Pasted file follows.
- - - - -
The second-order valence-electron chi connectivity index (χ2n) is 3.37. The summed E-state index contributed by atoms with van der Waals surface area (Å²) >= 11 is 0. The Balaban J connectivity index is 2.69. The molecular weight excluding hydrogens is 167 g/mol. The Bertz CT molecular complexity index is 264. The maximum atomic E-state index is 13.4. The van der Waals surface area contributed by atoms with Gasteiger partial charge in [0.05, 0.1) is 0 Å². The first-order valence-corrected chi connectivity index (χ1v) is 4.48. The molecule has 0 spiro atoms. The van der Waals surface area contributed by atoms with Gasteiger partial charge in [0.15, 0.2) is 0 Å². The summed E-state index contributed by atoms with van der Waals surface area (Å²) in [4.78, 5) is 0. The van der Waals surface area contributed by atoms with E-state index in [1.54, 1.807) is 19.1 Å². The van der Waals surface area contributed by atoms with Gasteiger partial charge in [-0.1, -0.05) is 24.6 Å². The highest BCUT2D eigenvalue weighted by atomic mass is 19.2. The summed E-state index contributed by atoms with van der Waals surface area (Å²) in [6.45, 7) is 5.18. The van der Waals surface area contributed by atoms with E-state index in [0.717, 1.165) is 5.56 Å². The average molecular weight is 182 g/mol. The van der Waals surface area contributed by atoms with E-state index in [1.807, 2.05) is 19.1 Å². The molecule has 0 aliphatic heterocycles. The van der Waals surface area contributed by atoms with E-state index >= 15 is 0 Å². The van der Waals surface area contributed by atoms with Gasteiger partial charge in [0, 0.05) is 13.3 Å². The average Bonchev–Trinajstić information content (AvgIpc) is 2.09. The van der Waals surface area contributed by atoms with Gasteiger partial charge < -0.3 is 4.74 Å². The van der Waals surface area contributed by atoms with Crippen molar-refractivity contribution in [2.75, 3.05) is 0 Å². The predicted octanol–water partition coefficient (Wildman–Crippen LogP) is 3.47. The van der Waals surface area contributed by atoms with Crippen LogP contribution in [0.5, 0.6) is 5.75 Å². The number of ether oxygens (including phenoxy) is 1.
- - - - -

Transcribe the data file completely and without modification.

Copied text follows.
The second-order valence-electron chi connectivity index (χ2n) is 3.37. The summed E-state index contributed by atoms with van der Waals surface area (Å²) >= 11 is 0. The Balaban J connectivity index is 2.69. The molecular weight excluding hydrogens is 167 g/mol. The Bertz CT molecular complexity index is 264. The maximum atomic E-state index is 13.4. The van der Waals surface area contributed by atoms with Gasteiger partial charge in [0.05, 0.1) is 0 Å². The first-order valence-corrected chi connectivity index (χ1v) is 4.48. The molecule has 0 spiro atoms. The van der Waals surface area contributed by atoms with Gasteiger partial charge in [0.15, 0.2) is 0 Å². The summed E-state index contributed by atoms with van der Waals surface area (Å²) in [4.78, 5) is 0. The van der Waals surface area contributed by atoms with E-state index in [1.54, 1.807) is 19.1 Å². The van der Waals surface area contributed by atoms with Gasteiger partial charge in [-0.1, -0.05) is 24.6 Å². The highest BCUT2D eigenvalue weighted by atomic mass is 19.2. The summed E-state index contributed by atoms with van der Waals surface area (Å²) in [6.45, 7) is 5.18. The van der Waals surface area contributed by atoms with E-state index in [0.717, 1.165) is 5.56 Å². The average molecular weight is 182 g/mol. The van der Waals surface area contributed by atoms with E-state index in [1.807, 2.05) is 19.1 Å². The molecule has 0 aliphatic heterocycles. The van der Waals surface area contributed by atoms with E-state index >= 15 is 0 Å². The van der Waals surface area contributed by atoms with Gasteiger partial charge in [0, 0.05) is 13.3 Å². The average Bonchev–Trinajstić information content (AvgIpc) is 2.09. The van der Waals surface area contributed by atoms with Gasteiger partial charge < -0.3 is 4.74 Å². The van der Waals surface area contributed by atoms with Crippen molar-refractivity contribution in [2.75, 3.05) is 0 Å². The predicted octanol–water partition coefficient (Wildman–Crippen LogP) is 3.47. The van der Waals surface area contributed by atoms with Crippen LogP contribution in [0.5, 0.6) is 5.75 Å². The number of ether oxygens (including phenoxy) is 1.